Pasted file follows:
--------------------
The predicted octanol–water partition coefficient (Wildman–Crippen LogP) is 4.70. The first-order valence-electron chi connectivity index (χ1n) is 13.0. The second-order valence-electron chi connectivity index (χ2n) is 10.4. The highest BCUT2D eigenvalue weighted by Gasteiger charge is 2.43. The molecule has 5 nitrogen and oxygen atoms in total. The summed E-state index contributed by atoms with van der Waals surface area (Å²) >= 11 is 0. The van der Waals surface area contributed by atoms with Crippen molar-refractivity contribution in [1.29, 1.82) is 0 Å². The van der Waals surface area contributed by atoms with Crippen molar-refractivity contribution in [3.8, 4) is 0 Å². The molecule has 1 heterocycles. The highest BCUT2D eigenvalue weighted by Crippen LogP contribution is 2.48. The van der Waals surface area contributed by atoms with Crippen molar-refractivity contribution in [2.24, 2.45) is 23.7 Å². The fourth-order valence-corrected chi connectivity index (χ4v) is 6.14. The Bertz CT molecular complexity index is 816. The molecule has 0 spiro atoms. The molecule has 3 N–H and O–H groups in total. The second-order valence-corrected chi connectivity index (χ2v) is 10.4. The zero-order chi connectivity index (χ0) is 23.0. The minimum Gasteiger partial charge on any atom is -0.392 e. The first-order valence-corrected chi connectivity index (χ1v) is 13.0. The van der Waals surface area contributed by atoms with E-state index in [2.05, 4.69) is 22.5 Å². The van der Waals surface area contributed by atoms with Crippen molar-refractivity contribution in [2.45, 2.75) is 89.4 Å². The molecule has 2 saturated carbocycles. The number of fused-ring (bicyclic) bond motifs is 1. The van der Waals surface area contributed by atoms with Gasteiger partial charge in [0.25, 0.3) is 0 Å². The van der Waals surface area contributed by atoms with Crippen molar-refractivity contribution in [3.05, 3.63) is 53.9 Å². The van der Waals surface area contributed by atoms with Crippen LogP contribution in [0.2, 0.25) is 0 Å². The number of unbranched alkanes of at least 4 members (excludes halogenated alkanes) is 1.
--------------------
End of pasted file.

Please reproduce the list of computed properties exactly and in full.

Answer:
The predicted octanol–water partition coefficient (Wildman–Crippen LogP) is 4.70. The first-order valence-electron chi connectivity index (χ1n) is 13.0. The second-order valence-electron chi connectivity index (χ2n) is 10.4. The highest BCUT2D eigenvalue weighted by Gasteiger charge is 2.43. The molecule has 5 nitrogen and oxygen atoms in total. The summed E-state index contributed by atoms with van der Waals surface area (Å²) >= 11 is 0. The van der Waals surface area contributed by atoms with Crippen molar-refractivity contribution in [1.29, 1.82) is 0 Å². The van der Waals surface area contributed by atoms with Crippen molar-refractivity contribution in [3.8, 4) is 0 Å². The molecule has 1 heterocycles. The highest BCUT2D eigenvalue weighted by Crippen LogP contribution is 2.48. The van der Waals surface area contributed by atoms with Crippen molar-refractivity contribution in [2.24, 2.45) is 23.7 Å². The fourth-order valence-corrected chi connectivity index (χ4v) is 6.14. The Bertz CT molecular complexity index is 816. The molecule has 0 spiro atoms. The molecule has 3 N–H and O–H groups in total. The second-order valence-corrected chi connectivity index (χ2v) is 10.4. The zero-order chi connectivity index (χ0) is 23.0. The minimum Gasteiger partial charge on any atom is -0.392 e. The first-order valence-corrected chi connectivity index (χ1v) is 13.0. The van der Waals surface area contributed by atoms with E-state index in [2.05, 4.69) is 22.5 Å². The van der Waals surface area contributed by atoms with Crippen molar-refractivity contribution in [2.45, 2.75) is 89.4 Å². The molecule has 2 saturated carbocycles. The number of fused-ring (bicyclic) bond motifs is 1. The van der Waals surface area contributed by atoms with Gasteiger partial charge in [0.25, 0.3) is 0 Å². The van der Waals surface area contributed by atoms with Crippen molar-refractivity contribution in [3.05, 3.63) is 53.9 Å². The van der Waals surface area contributed by atoms with Crippen LogP contribution in [0.2, 0.25) is 0 Å². The number of unbranched alkanes of at least 4 members (excludes halogenated alkanes) is 1.